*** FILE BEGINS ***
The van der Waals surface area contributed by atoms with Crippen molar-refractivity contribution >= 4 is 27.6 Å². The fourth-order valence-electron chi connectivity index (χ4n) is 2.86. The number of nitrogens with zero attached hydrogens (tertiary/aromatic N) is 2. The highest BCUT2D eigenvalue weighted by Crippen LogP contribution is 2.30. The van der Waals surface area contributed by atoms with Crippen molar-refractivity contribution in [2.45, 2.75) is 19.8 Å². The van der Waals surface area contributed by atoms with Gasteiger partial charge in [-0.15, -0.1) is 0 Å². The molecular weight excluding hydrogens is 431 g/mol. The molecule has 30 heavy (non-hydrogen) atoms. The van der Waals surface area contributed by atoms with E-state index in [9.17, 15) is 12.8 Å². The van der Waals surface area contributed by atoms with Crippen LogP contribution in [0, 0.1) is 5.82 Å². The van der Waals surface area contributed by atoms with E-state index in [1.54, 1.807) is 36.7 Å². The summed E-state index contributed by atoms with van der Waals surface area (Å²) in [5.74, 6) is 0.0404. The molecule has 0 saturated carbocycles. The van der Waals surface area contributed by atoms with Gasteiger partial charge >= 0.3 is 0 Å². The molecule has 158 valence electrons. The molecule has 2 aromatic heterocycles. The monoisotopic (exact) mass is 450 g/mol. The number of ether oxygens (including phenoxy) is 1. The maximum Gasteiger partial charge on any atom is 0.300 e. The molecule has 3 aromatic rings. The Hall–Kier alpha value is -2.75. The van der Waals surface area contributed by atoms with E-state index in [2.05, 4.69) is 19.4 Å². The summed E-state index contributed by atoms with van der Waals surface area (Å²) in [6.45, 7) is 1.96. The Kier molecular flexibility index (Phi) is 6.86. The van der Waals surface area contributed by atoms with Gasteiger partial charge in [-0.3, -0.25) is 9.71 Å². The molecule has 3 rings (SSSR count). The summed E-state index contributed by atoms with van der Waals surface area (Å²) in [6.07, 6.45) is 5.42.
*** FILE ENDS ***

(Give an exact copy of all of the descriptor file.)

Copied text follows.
The van der Waals surface area contributed by atoms with Crippen molar-refractivity contribution >= 4 is 27.6 Å². The fourth-order valence-electron chi connectivity index (χ4n) is 2.86. The number of nitrogens with zero attached hydrogens (tertiary/aromatic N) is 2. The highest BCUT2D eigenvalue weighted by Crippen LogP contribution is 2.30. The van der Waals surface area contributed by atoms with Crippen molar-refractivity contribution in [2.45, 2.75) is 19.8 Å². The van der Waals surface area contributed by atoms with Gasteiger partial charge in [-0.15, -0.1) is 0 Å². The molecular weight excluding hydrogens is 431 g/mol. The molecule has 30 heavy (non-hydrogen) atoms. The van der Waals surface area contributed by atoms with E-state index in [9.17, 15) is 12.8 Å². The van der Waals surface area contributed by atoms with Crippen LogP contribution in [0, 0.1) is 5.82 Å². The van der Waals surface area contributed by atoms with E-state index in [1.54, 1.807) is 36.7 Å². The summed E-state index contributed by atoms with van der Waals surface area (Å²) in [5.74, 6) is 0.0404. The molecule has 0 saturated carbocycles. The van der Waals surface area contributed by atoms with Gasteiger partial charge >= 0.3 is 0 Å². The molecule has 158 valence electrons. The molecule has 2 aromatic heterocycles. The monoisotopic (exact) mass is 450 g/mol. The number of ether oxygens (including phenoxy) is 1. The maximum Gasteiger partial charge on any atom is 0.300 e. The molecule has 3 aromatic rings. The Hall–Kier alpha value is -2.75. The van der Waals surface area contributed by atoms with E-state index in [2.05, 4.69) is 19.4 Å². The summed E-state index contributed by atoms with van der Waals surface area (Å²) in [6.45, 7) is 1.96. The Kier molecular flexibility index (Phi) is 6.86. The van der Waals surface area contributed by atoms with Gasteiger partial charge in [-0.3, -0.25) is 9.71 Å². The molecule has 3 rings (SSSR count). The summed E-state index contributed by atoms with van der Waals surface area (Å²) in [6.07, 6.45) is 5.42.